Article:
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What do Minister’s think about Co-operatives?


We recently organized the 10th ICA Asia Pacific Co-operatives Ministers’ conference in Hanoi from April 18 to 21. The Asia-Pacific Co-operative Ministers’ Conference (APCMC) established in 1990 by the International Cooperative Alliance Asia Pacific (ICA-AP), is a quadrennial event to provide a platform for co-operatives and governments to discuss current and emerging issues and set a common agenda towards establishment of new forms of cooperation.  


Cooperative Delegates at the 10th ICA Asia Pacific Co-operatives Ministers’ conference , Hanoi, Vietnam


The backdrop to the conference was the United Nations 2030 Agenda for Sustainable Devlopment that sets a course to end poverty, protect the planet, and ensure prosperity for all by 2030. The 2030 Agenda explicitly recognizes co-operative enterprises as important players within the private sector to achieve the Sustainable Development Goals (SDGs). Considering this, the 10th APCMC set the theme: “Visioning Ahead to 2030: Promoting Stronger Partnerships between Government and Co-operative Stakeholders in realizing the SDGs.” The conference focused on issues that came out of Regional Consultations in Jakarta and Kathmandu and the Gulf Cooperative Council meeting - (a) Food Sovereignty – role of producers and consumers, (b) New Co-operative Approaches (Innovation), (c) Public-Private partnership, (d) Co-operatives and the Transition from the Informal into the Formal economy, and (e) Enabling Environment (Legislative and Regulatory Frameworks).  


So, what did the Ministers and representatives from Ministries have to say and commit?


Social Justice

H.E. Madam. Dang Thi Ngoc Thinh, Vice President of the Socialist Republic of Vietnam set the tone by pointing to the deep anxiousness in Vietnam and the region caused by increasing protectionism, rising inequality and rapid deterioration of the environment. She said, “The achievements of the globalization process are not allocated equally among countries in the region, co-operatives and population community. The scientific and technological advances can increase the development distance between economies and cooperatives as well as the gap between the rich and poor gap and among people classes in the region.” Mr. Bruno Angelet, Ambassador and Head of the EU delegation to Vietnam quoting the German philosopher, Immanuel Kant, who said, “A market can bring peace, but an unregulated market will destroy social justice;” posed the fundamental question: Can the global economy produce growth and profit, as well as social justice? How can we reconcile a market that went global with democracies that stayed local? Can social justice survive at local level, when economic forces are unbound at global level?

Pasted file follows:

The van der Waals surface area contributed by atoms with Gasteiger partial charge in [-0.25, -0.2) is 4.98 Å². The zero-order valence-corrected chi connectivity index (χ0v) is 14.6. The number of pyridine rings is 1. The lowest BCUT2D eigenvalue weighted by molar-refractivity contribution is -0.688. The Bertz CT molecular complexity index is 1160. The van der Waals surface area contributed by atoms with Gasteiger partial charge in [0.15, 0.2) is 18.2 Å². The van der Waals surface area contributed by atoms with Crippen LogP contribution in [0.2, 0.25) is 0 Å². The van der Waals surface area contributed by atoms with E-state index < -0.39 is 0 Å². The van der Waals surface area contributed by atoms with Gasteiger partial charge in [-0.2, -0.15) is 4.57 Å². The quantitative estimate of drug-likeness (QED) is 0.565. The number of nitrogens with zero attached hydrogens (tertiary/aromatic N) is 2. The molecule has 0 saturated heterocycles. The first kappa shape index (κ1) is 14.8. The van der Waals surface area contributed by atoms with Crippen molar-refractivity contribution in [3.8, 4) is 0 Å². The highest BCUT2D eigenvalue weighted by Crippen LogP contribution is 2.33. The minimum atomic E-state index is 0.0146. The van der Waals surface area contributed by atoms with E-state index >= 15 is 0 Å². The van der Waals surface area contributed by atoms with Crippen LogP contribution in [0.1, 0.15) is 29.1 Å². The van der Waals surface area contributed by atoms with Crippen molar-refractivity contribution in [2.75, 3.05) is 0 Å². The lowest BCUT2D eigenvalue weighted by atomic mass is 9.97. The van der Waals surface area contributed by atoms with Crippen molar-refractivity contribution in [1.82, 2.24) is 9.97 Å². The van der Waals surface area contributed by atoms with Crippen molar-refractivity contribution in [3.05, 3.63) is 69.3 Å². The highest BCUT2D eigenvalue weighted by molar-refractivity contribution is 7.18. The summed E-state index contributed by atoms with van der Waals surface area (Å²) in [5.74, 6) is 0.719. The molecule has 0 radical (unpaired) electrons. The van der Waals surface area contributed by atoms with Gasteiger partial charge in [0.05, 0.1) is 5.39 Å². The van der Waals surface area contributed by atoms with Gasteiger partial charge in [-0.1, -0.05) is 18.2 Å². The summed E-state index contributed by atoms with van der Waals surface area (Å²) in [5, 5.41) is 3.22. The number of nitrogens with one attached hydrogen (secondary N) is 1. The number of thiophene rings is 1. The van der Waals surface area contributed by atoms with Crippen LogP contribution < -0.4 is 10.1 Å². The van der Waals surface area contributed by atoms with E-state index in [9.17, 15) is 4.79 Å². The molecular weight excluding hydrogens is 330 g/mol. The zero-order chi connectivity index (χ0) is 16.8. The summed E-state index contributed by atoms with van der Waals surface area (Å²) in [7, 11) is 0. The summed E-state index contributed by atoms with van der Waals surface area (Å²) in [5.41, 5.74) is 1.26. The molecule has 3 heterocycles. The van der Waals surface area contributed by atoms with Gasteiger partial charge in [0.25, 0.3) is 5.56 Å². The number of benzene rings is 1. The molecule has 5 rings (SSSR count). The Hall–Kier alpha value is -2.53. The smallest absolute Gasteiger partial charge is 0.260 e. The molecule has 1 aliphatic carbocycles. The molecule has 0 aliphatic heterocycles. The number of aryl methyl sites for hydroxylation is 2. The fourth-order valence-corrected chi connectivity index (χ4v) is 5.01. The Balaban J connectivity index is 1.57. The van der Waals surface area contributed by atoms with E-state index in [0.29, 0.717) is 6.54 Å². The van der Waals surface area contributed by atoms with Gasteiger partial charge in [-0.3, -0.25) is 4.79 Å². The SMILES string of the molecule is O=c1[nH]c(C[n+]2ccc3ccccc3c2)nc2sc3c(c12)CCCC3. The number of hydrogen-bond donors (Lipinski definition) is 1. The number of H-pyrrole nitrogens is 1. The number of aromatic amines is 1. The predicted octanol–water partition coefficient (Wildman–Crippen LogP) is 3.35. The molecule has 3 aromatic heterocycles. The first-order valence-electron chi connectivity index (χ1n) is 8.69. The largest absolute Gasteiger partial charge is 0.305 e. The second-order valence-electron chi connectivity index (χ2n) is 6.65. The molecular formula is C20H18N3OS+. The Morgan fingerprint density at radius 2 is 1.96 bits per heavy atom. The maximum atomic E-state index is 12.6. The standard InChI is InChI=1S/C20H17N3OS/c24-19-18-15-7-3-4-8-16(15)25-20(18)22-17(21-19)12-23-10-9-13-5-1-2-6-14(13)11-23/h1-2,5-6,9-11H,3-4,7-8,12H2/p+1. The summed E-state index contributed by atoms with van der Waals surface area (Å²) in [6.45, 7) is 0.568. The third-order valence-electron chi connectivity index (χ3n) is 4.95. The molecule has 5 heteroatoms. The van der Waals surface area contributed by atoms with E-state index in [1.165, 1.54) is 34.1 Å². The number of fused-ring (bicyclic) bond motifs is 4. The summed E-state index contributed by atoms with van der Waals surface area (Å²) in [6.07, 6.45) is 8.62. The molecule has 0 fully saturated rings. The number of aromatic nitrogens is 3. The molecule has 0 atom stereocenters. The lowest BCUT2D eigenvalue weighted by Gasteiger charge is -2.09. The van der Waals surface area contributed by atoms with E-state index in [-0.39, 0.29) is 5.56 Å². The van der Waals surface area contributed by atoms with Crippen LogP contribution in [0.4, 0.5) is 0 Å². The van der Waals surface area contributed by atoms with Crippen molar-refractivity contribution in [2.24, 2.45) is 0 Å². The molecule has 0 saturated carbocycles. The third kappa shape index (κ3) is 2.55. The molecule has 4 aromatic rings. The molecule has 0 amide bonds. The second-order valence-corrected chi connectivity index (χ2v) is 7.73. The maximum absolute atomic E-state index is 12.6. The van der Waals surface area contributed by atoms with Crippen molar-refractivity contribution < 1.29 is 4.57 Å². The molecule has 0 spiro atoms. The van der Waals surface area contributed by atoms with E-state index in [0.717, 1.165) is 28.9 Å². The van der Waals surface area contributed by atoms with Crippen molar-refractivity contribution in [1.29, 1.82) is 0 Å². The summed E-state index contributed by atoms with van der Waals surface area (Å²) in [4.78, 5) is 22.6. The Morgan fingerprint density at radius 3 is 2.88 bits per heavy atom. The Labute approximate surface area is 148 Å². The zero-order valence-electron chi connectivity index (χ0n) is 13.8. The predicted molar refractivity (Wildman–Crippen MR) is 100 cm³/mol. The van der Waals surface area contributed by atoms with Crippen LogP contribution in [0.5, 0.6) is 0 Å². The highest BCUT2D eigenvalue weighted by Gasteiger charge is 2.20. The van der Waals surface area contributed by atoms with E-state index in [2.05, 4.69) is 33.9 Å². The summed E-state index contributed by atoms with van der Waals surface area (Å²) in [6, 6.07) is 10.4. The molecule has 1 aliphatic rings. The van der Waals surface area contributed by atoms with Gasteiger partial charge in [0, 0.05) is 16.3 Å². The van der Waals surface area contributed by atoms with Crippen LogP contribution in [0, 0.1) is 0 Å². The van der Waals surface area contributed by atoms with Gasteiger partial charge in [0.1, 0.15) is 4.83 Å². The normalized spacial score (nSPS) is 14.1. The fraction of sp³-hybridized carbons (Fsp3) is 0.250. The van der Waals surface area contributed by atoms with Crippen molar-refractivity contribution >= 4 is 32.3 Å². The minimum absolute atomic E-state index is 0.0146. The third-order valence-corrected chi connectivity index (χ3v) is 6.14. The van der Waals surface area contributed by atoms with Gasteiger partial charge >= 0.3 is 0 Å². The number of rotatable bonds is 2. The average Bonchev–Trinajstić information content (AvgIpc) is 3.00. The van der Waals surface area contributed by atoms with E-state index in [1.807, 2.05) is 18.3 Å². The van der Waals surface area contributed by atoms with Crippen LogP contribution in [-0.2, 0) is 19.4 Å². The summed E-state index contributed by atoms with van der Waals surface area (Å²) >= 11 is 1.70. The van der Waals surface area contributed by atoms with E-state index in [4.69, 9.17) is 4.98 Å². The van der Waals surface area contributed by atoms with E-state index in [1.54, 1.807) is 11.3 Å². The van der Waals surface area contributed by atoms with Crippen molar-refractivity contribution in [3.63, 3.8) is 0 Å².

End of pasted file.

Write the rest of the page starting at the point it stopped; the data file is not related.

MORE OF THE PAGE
Recognition of cooperatives

The co-operative enterprise model which exhibited its resiliency post the global financial meltdown in 2008 and which has sustainability inherent in its DNA is seen answering the call for social justice. Hon. S. Hamid Kalantari, Deputy Minister Co-operatives from the Islamic Republic of Iran said, “The role of co-operatives in employment generation, creation and re-creation of wealth and social-economic opportunities have always been taken into government’s consideration in national development plans. The emphasis the Constitution of the Islamic Republic of Iran lays on co-operative economy as the second economic sector is indicative of its importance.” A similar sentiment was echoed by Mr. Suresh Pradhan, Joint Secretary, speaking on behalf of Mr. Hridayaram Thani, Minister of Co-operatives and Poverty Alleviation, “In Nepal, co-operatives have been given prime importance for economic development of the country. The Constitution of Nepal 2015 has placed the co-operative sector as one of the pillars of the economy along with the public and private sector. The constitution aims the maximum utilization of co-operatives for sustainable economic growth based on social justice and equity.”


New forms and more gender focus

While recognizing the role played by co-operatives in their countries, the Ministers wanted to focus on new and emerging forms of co-operatives with emphasis on mainstreaming gender.  H.E. Joe Y. NatumanDeputy Prime Minister and Minister for Trade, Tourism, Industry & Cooperatives said, “the Vanuatu Sustainable Development Plan 2016 to 2030” also known as ‘The People’s Plan’ and has three main pillars – Society Pillar, Environment Pillar and Economics Pillar, where co-operatives are expected to make a significant contribution. Vanuatu is a male-dominated society but recent experiences within the co-operative system and in the larger business environment have shown women to be better managers, and these has resulted in improved status for women; with some being elected to management or leadership role in business and regional governments. More emphases are being placed on youth which saw youth forming fishing co-operatives diversifying their business activity to savings and loan; starting a school co-operative, the first of its kind to supply its members with school stationaries and food.” Mr. Eulogio Castillo, Administrator from the Cooperative Development Authority (CDA), Philippines while speaking about the role and importance of co-operatives in promoting equity, social justice and economic development said, “The Philippines has a Gender and Development Program which mandates, among others, every government agency allocate 5% of its budget for Gender and Development or GAD.  The CDA seeks to disseminate to the co-operative sector the GAD mandate to ensure the promotion of gender equality (GE), the institutionalization of GAD policies, programs and activities in every cooperative, and to monitor the progress of GAD programs and activities towards achieving GE.”